Four steps to successful investing

Four steps to successful investing

by Alex Cook
GCI CEO

Investment success is both art and science, but it is simple to achieve – If you stick to your plan

Investing is a complex business – there are myriad factors to consider, not the least of which is the investor’s own uncertainties and emotions. To be successful, investors need to have a clear idea of what they want to achieve, what is possible and then how all the various factors affect each other.

In order to understand the issues and strike the right balance between them, here are the key actions a successful investor must take:

Create your basic investment equation: These are the basic figures that will inform your strategy. First off, establish your current budget to understand how much cash you have to invest. Then determine what your desired retirement budget should be – do you want to travel extensively, or are you all for a quiet life in a country cottage?

You will then be able to establish how much capital you will need. The final piece of the jigsaw is when you want to retire – this will give you the amount of investment time you have to reach your goal.

Once you know how much you have to invest, what amount you need to end up with and the number of years you have, you can begin to understand what kind of return your money will need to make.

This discussion will tend to pivot around the concept of risk – the higher the return needed, the more risk you will have to take on because risk and reward are intimately interconnected.

Get your head around risk and time: Risk deserves its own section because risk (and fear of risk) can derail any investment strategy. Time is also part of the equation. Striking the right balance here is obviously dependent on one’s financial plan and how far along the road with it one is, but most people are too conservative.

Think of it like this: if you are young, you have time on your side so you can maximise your returns by taking on more risk; but if you are older, you still need to have higher growth investments because you cannot afford to miss out on growth.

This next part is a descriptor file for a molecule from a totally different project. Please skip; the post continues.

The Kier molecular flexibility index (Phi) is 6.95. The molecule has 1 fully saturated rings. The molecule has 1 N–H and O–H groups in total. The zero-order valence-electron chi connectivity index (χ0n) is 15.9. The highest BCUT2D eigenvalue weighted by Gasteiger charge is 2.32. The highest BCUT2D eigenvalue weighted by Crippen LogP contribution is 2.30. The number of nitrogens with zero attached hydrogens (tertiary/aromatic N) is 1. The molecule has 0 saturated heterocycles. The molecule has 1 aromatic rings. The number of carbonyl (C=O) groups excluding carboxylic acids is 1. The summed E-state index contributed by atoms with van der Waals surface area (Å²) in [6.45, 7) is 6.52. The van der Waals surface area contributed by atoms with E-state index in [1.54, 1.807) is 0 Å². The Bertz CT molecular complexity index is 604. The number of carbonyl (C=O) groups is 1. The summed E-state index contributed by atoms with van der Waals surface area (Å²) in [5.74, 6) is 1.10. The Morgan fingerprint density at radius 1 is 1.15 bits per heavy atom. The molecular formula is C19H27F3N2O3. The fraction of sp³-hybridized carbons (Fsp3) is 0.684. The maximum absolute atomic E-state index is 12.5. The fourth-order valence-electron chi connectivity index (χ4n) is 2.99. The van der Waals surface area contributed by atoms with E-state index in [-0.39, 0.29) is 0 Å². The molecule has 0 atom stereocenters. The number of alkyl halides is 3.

Lifespans are so much longer these days that if you retire in your sixties you potentially have to be able to generate an income for 30 or more years – longer if you want to leave money to your family or a favourite cause. Not taking on enough risk is very risky!

Pick your team carefully – and understand the roles: Investing is a complex process, and most people need help. There are two key members of the team: the financial advisor and the investment manager. Your financial advisor is all about you: what your financial goal is and how to reach it. He or she is responsible for crafting your financial plan and periodically revising it in line with changing circumstances. You will likely build a fairly deep relationship with yours.

The investment manager is usually an institution that is responsible for identifying the investments needed to bring the plan to fruition – there are thousands of funds out there, all with their own strategies and teams. Creating and rebalancing the right portfolio is hard – you need a professional.

Be realistic about South Africa as an investment: We have a minuscule tax base of 5 million people out of 60 million (and I recently read an article suggesting that the tax base may have halved over the past three years owing to emigration).

South Africa also offers limited investment opportunities, with a relatively small number of companies and a stagnant economy. By contrast, global markets have millions of economically active people and thousands of funds in which to invest.

The bigger opportunity is offshore. That doesn’t mean you have to leave the country, but your investments should certainly be largely offshore and held in dollars. Yes, it does expose you to rand/ dollar exchange rate risk but that can be planned for.

To end, the vital fifth step: stick to your plan. Markets move, so your plan needs time to generate results, and your emotions will lead you astray.

 

Originally posted on: COVER